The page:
In the synod of 1680, is a language explicit on the most discriminating points. "In the unity of the Godhead there be three persons," say they, c ( of one substance, power and eternity.n *' God from all eternity did, by the most wise and holy counsel of his will, freely and unchangeably ordain whatsoever comes to pass. By the decree of Godf For the manifestation of his glory, some men and

* Haeak*.

28a Result of Synod of 1680.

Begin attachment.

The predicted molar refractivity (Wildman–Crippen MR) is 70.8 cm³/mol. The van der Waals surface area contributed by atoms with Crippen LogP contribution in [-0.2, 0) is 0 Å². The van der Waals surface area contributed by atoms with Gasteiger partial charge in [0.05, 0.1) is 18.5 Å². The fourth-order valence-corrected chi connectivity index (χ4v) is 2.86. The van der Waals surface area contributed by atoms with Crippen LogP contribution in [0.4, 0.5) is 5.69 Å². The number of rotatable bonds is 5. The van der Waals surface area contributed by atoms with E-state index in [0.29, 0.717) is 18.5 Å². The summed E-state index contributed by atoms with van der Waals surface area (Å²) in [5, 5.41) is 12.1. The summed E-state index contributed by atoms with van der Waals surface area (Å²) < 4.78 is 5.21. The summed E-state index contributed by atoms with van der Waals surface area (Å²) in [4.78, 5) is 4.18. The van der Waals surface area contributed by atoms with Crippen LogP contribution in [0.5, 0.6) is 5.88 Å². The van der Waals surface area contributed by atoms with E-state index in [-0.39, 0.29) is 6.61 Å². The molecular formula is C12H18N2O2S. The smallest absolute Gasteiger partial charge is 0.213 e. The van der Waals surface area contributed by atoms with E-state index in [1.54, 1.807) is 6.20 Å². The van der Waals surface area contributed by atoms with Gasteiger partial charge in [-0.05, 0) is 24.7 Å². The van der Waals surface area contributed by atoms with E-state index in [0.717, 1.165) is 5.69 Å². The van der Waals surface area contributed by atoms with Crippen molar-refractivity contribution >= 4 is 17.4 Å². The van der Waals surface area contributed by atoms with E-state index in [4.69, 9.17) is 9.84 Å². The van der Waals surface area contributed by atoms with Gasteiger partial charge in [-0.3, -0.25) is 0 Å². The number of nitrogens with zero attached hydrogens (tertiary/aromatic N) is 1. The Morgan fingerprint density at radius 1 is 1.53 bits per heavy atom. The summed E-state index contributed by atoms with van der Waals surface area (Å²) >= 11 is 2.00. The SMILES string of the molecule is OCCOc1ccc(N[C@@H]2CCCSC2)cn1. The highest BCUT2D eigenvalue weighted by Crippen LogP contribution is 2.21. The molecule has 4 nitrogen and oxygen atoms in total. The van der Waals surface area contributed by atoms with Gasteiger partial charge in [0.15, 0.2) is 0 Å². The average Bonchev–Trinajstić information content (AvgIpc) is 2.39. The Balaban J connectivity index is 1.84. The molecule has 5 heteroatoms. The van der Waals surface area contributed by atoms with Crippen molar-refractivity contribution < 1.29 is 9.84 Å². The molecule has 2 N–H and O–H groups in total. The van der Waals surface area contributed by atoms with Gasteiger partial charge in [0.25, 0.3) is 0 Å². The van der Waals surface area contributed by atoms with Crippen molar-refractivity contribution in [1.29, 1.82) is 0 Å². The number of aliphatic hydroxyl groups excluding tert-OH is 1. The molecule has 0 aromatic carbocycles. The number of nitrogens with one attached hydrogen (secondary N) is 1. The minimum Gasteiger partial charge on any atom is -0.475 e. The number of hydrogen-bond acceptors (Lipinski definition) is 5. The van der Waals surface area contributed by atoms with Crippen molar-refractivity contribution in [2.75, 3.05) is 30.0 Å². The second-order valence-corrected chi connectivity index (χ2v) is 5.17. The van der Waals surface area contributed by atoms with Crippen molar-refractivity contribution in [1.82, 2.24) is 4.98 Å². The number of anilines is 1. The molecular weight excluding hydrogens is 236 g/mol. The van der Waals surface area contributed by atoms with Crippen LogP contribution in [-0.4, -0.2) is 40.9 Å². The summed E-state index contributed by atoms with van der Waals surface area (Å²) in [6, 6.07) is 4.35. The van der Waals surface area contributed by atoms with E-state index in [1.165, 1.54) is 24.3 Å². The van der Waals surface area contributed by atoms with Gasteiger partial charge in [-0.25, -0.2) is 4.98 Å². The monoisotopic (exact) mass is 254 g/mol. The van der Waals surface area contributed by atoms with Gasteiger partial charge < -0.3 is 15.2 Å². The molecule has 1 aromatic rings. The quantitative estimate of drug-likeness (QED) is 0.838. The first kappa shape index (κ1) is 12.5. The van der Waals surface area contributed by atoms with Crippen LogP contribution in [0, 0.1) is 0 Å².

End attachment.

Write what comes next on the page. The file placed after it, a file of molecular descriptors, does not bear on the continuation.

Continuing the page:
angels are predestinated unto everlasting life, and others foreordained unto everlasting death." In his providence, his determinate counsel extendeth itself even to the first fall, and all other sins of angels and men, and that not by bare permission. The first pair " being the root, and by God's ap* pointment, standing in the room of all mankind, a corrupt nature is conveyed to all their posterity." "The Lord Jesus Christ, the eternal God, hath fully satisfied the justice of God, and hath purchased reconciliation, and an eternal inheritance." "God hath endued the will of man with that natural liberty and power of a6iing upon choice, that it is neither forced, nor by any absolute necessity of nature, determined to do good or evil." "Works done by unregencrate men, although for the matter of them they may be things which God commands, yet because they proceed not from a heart purified by faith, nor are done in a right manner according to the word, nor to a right end, the glory of God, they are therefore sinful, andcannot please God, nor make a man meet to receive the grace of God." "The works of creation and providence, with the light of nature, make no discovery of Christ, much less do they enable men, destitute of revelation, to attain saving faith or repentance." "Not only those, who do a£iually profess faith in, and obedience unto Christ, but also the infants of one or both believing parents are to be baptized, and those only." "From all those whom God